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Boston Brownstone with an Elevated Update

Filled with Victorian-era brownstones, the South End is one of Boston’s oldest neighborhoods. It offers vibrant city life with suburban benefits, including dozens of parks and community gardens. It attracts residents looking for the best of both words—a modern setting with historic roots.

The room is narrow, but the centered daybed adds versatility to the design and helps create distinct conversation areas.

A light color palette requires counterpoints to make this design come alive. Dark pieces (like the console and leather chairs) and colorful touches (like the painting from a local artist) help ground the airy room.

Although shelving filled with backward books is nontraditional, the designer opted for this styling to keep the look light and airy, while still keeping the homeowner’s books accessible.

The young family that owned this brownstone wanted to give it an aesthetic makeover. The interior had already been updated, but the design needed a more styled look. That’s where Jill Goldberg, owner of Boston-based Hudson Interior Designs and a local retail shop, came in. “These clients were fans of my shop, where I showcase a bit of what I do,” says Goldberg. “They reached out to me because they wanted to pull together the look they had started to create in their home.”

Features original to the home included crown molding, ceiling medallions, and a fireplace with a marble surround. Hardwired light fixtures and a sofa had already been added to the space before Goldberg joined the project, but the homeowners needed other furniture and accessories to bring it all together. “They wanted to play up the modern side of the traditional style that they are attracted to,” explains Goldberg.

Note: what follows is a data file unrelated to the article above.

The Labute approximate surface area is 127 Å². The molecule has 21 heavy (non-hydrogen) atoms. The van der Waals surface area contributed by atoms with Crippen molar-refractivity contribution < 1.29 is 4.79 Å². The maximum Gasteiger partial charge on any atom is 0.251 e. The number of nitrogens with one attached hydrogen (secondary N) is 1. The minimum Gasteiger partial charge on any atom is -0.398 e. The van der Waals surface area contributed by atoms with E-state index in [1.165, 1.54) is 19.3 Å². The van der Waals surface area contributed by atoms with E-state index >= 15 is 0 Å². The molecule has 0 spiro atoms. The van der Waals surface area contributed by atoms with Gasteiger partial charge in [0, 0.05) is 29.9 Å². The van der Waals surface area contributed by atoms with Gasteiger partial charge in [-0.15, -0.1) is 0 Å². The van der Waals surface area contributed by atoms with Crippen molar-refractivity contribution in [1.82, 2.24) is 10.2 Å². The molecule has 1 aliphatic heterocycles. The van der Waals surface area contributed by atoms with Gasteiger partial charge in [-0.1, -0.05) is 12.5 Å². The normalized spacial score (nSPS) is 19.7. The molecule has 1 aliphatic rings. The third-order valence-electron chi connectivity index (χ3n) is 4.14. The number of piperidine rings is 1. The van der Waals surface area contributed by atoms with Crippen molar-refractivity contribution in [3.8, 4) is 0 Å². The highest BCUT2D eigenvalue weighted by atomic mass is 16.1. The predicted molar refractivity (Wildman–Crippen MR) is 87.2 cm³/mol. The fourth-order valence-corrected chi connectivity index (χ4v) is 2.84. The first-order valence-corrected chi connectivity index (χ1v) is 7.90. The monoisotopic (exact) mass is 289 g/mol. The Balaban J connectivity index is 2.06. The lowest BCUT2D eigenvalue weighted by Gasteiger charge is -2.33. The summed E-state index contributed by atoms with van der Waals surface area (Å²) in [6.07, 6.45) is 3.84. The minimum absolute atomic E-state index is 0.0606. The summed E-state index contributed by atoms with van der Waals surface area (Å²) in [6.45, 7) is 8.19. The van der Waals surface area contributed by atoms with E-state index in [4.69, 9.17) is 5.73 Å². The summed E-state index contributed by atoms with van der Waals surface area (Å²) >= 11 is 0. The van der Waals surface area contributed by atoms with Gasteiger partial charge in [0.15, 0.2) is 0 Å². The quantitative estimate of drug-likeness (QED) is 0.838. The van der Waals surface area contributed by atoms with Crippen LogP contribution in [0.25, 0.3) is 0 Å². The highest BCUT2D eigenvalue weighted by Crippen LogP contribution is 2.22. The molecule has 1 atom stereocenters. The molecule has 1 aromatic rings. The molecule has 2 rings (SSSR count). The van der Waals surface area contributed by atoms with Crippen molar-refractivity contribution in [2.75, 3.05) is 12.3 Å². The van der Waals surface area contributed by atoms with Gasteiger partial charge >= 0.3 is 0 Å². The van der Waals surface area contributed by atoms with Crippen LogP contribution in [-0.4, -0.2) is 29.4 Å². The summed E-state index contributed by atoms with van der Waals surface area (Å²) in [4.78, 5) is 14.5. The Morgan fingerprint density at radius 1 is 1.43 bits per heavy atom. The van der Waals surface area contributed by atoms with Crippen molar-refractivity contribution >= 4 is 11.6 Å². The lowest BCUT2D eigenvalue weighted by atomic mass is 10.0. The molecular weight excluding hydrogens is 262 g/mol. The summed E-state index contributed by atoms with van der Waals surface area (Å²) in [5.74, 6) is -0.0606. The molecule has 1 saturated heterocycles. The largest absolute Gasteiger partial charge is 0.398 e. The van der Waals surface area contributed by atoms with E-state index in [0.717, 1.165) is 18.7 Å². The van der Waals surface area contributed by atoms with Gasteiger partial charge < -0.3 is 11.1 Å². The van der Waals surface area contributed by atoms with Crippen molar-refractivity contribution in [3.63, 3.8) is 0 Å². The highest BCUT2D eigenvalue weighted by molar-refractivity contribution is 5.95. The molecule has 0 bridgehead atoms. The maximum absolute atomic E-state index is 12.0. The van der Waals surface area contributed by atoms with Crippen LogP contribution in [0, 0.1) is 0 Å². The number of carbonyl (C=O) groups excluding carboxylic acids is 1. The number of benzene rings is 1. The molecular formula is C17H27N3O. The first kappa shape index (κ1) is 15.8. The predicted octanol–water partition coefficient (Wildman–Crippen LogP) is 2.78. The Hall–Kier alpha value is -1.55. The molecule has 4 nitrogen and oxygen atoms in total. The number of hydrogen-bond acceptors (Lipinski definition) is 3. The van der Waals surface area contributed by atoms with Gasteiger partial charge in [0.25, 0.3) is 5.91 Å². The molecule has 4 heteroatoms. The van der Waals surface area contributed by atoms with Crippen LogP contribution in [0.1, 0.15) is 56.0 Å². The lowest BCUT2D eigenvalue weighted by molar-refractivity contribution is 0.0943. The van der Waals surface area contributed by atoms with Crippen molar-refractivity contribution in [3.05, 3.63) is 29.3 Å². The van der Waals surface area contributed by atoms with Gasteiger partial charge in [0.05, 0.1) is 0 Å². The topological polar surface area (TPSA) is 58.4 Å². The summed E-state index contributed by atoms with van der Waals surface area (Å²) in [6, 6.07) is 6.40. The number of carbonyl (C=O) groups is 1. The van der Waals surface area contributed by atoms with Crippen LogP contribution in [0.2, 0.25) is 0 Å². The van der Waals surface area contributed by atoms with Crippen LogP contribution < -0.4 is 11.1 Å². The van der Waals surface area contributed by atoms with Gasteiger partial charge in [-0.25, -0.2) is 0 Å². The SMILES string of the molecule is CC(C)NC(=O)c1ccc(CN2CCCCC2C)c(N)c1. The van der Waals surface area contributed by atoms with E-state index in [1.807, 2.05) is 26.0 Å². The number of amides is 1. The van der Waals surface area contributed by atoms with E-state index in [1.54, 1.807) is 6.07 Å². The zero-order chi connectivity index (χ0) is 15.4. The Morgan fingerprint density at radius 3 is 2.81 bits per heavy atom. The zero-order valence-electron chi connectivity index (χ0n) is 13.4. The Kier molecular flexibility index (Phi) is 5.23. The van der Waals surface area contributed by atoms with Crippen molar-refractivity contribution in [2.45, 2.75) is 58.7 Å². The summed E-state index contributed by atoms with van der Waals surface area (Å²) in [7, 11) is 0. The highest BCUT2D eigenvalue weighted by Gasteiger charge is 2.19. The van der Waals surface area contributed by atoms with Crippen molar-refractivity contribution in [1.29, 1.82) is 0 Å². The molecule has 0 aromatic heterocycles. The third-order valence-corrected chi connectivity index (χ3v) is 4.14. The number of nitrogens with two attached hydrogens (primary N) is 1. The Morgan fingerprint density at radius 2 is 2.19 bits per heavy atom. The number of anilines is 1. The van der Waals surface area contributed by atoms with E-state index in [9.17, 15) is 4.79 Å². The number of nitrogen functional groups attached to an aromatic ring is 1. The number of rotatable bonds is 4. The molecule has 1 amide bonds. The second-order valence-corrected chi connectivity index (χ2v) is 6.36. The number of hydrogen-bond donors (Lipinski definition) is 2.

The couple needed the living space to hold up to the demands of their two young children and a dog while still being elegant and chic. “They wanted something livable and comfortable, but with a slightly elevated style,” says Goldberg.

The choice of furniture with curved edges was both aesthetic and practical. Aesthetically, the rounded pieces helped offset the hard angles found in Victorian homes. Practically, however, these choices were necessary. The room is narrow, so smooth-edge frames and soft fabrics keep kids safe and keep the room from feeling like an obstacle course for adults.

A daybed sits in the center of the room, helping to delineate conversation zones. On one side sits a sofa backed by sheer, striped panels. Two leather chairs sit on the opposite side. The couple wanted the room to feel fresh and open. “For me, that aesthetic creates a modern edge,” says Goldberg. “Yet we were still able to create depth and contrast with the darker pieces, like the console and chairs.”

Two champagne gold–leaf bookcases with glass shelving presented a blank canvas for Goldberg to get creative. “A big part of this design was keeping it light and airy,” she says. “It would be a shock to see all the colors used on these books covers. So we decided to flip them around so you only saw the shades of cream from their interiors.” The designer acknowledges that was an unusual approach, but also recognizes how that choice affected the room’s feel. “As much as you don’t want things to seem ‘designed,’ sometimes it’s needed. Those shades of paper add a cool neutrality and the client didn’t mind pulling books out to check the titles.”

For living spaces especially, it all comes down to how they make you feel. “When we grew up, our parents had those living rooms that were off limits, only used when their friends came over. Today, everybody wants to use every space in their homes,” she says. “It’s important to make spaces as friendly as possible. Rooms can feel designed and sophisticated, while still feeling livable.”